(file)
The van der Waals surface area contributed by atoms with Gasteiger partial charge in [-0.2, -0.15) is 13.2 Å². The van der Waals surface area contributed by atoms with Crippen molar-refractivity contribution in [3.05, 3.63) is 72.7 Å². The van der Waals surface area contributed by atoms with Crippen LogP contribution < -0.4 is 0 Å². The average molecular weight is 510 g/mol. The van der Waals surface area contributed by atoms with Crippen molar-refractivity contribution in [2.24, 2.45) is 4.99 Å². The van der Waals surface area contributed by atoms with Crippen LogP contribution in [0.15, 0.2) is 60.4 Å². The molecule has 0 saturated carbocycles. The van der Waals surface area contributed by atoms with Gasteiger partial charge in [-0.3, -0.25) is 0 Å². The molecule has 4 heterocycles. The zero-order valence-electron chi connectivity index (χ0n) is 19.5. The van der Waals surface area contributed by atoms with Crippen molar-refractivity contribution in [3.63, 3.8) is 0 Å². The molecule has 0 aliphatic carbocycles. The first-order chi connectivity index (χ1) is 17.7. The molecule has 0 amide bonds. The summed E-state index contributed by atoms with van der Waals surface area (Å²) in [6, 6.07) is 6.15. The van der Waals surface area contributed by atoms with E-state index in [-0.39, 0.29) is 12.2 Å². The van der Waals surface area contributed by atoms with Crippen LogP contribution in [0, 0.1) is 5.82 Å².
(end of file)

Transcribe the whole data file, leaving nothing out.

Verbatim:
The van der Waals surface area contributed by atoms with Gasteiger partial charge in [-0.2, -0.15) is 13.2 Å². The van der Waals surface area contributed by atoms with Crippen molar-refractivity contribution in [3.05, 3.63) is 72.7 Å². The van der Waals surface area contributed by atoms with Crippen LogP contribution < -0.4 is 0 Å². The average molecular weight is 510 g/mol. The van der Waals surface area contributed by atoms with Crippen molar-refractivity contribution in [2.24, 2.45) is 4.99 Å². The van der Waals surface area contributed by atoms with Crippen LogP contribution in [0.15, 0.2) is 60.4 Å². The molecule has 0 saturated carbocycles. The van der Waals surface area contributed by atoms with Gasteiger partial charge in [-0.3, -0.25) is 0 Å². The molecule has 4 heterocycles. The zero-order valence-electron chi connectivity index (χ0n) is 19.5. The van der Waals surface area contributed by atoms with Crippen molar-refractivity contribution in [3.63, 3.8) is 0 Å². The molecule has 0 aliphatic carbocycles. The first-order chi connectivity index (χ1) is 17.7. The molecule has 0 amide bonds. The summed E-state index contributed by atoms with van der Waals surface area (Å²) in [6, 6.07) is 6.15. The van der Waals surface area contributed by atoms with E-state index in [-0.39, 0.29) is 12.2 Å². The van der Waals surface area contributed by atoms with Crippen LogP contribution in [0, 0.1) is 5.82 Å².